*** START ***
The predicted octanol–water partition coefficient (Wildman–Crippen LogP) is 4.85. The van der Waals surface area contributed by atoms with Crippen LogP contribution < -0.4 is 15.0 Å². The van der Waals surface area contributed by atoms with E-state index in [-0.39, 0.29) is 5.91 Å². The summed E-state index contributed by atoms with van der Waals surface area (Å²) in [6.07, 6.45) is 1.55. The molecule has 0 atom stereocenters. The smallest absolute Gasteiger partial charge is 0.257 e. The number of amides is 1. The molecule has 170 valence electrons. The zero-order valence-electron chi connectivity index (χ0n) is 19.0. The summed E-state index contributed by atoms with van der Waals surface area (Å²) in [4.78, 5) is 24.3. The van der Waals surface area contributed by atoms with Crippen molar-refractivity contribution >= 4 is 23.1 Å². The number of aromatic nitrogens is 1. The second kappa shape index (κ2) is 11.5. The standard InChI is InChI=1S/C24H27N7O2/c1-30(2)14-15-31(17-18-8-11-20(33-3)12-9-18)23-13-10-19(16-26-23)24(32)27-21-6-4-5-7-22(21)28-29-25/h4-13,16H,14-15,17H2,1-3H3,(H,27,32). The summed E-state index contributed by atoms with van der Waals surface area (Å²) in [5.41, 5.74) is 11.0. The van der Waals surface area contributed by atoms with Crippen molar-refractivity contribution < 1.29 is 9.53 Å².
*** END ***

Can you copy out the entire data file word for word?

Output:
The predicted octanol–water partition coefficient (Wildman–Crippen LogP) is 4.85. The van der Waals surface area contributed by atoms with Crippen LogP contribution < -0.4 is 15.0 Å². The van der Waals surface area contributed by atoms with E-state index in [-0.39, 0.29) is 5.91 Å². The summed E-state index contributed by atoms with van der Waals surface area (Å²) in [6.07, 6.45) is 1.55. The molecule has 0 atom stereocenters. The smallest absolute Gasteiger partial charge is 0.257 e. The number of amides is 1. The molecule has 170 valence electrons. The zero-order valence-electron chi connectivity index (χ0n) is 19.0. The summed E-state index contributed by atoms with van der Waals surface area (Å²) in [4.78, 5) is 24.3. The van der Waals surface area contributed by atoms with Crippen molar-refractivity contribution >= 4 is 23.1 Å². The number of aromatic nitrogens is 1. The second kappa shape index (κ2) is 11.5. The standard InChI is InChI=1S/C24H27N7O2/c1-30(2)14-15-31(17-18-8-11-20(33-3)12-9-18)23-13-10-19(16-26-23)24(32)27-21-6-4-5-7-22(21)28-29-25/h4-13,16H,14-15,17H2,1-3H3,(H,27,32). The summed E-state index contributed by atoms with van der Waals surface area (Å²) in [5.41, 5.74) is 11.0. The van der Waals surface area contributed by atoms with Crippen molar-refractivity contribution < 1.29 is 9.53 Å².